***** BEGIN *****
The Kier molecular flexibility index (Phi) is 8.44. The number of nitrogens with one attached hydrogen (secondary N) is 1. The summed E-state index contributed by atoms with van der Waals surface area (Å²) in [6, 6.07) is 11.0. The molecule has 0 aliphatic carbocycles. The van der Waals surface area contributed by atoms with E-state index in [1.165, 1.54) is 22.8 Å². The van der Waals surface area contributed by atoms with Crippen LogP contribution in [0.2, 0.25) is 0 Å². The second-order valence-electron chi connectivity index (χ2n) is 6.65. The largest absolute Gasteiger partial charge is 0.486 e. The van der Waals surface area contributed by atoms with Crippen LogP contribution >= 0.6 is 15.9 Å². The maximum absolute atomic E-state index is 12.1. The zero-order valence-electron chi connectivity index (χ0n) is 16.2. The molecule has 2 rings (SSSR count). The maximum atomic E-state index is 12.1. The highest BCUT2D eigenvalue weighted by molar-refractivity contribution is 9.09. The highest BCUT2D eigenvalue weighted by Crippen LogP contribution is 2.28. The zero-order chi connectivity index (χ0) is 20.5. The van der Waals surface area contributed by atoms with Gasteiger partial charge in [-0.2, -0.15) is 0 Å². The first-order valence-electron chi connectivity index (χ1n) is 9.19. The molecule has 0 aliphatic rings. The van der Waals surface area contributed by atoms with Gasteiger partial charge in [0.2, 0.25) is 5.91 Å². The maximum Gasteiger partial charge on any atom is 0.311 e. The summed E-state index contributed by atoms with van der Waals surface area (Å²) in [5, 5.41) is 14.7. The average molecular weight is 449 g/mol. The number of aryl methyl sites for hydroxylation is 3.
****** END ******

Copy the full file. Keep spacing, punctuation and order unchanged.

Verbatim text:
The Kier molecular flexibility index (Phi) is 8.44. The number of nitrogens with one attached hydrogen (secondary N) is 1. The summed E-state index contributed by atoms with van der Waals surface area (Å²) in [6, 6.07) is 11.0. The molecule has 0 aliphatic carbocycles. The van der Waals surface area contributed by atoms with E-state index in [1.165, 1.54) is 22.8 Å². The van der Waals surface area contributed by atoms with Crippen LogP contribution in [0.2, 0.25) is 0 Å². The second-order valence-electron chi connectivity index (χ2n) is 6.65. The largest absolute Gasteiger partial charge is 0.486 e. The van der Waals surface area contributed by atoms with Crippen LogP contribution >= 0.6 is 15.9 Å². The maximum absolute atomic E-state index is 12.1. The zero-order valence-electron chi connectivity index (χ0n) is 16.2. The molecule has 2 rings (SSSR count). The maximum atomic E-state index is 12.1. The highest BCUT2D eigenvalue weighted by molar-refractivity contribution is 9.09. The highest BCUT2D eigenvalue weighted by Crippen LogP contribution is 2.28. The zero-order chi connectivity index (χ0) is 20.5. The van der Waals surface area contributed by atoms with Gasteiger partial charge in [-0.2, -0.15) is 0 Å². The first-order valence-electron chi connectivity index (χ1n) is 9.19. The molecule has 0 aliphatic rings. The van der Waals surface area contributed by atoms with Gasteiger partial charge in [0.2, 0.25) is 5.91 Å². The maximum Gasteiger partial charge on any atom is 0.311 e. The summed E-state index contributed by atoms with van der Waals surface area (Å²) in [5, 5.41) is 14.7. The average molecular weight is 449 g/mol. The number of aryl methyl sites for hydroxylation is 3.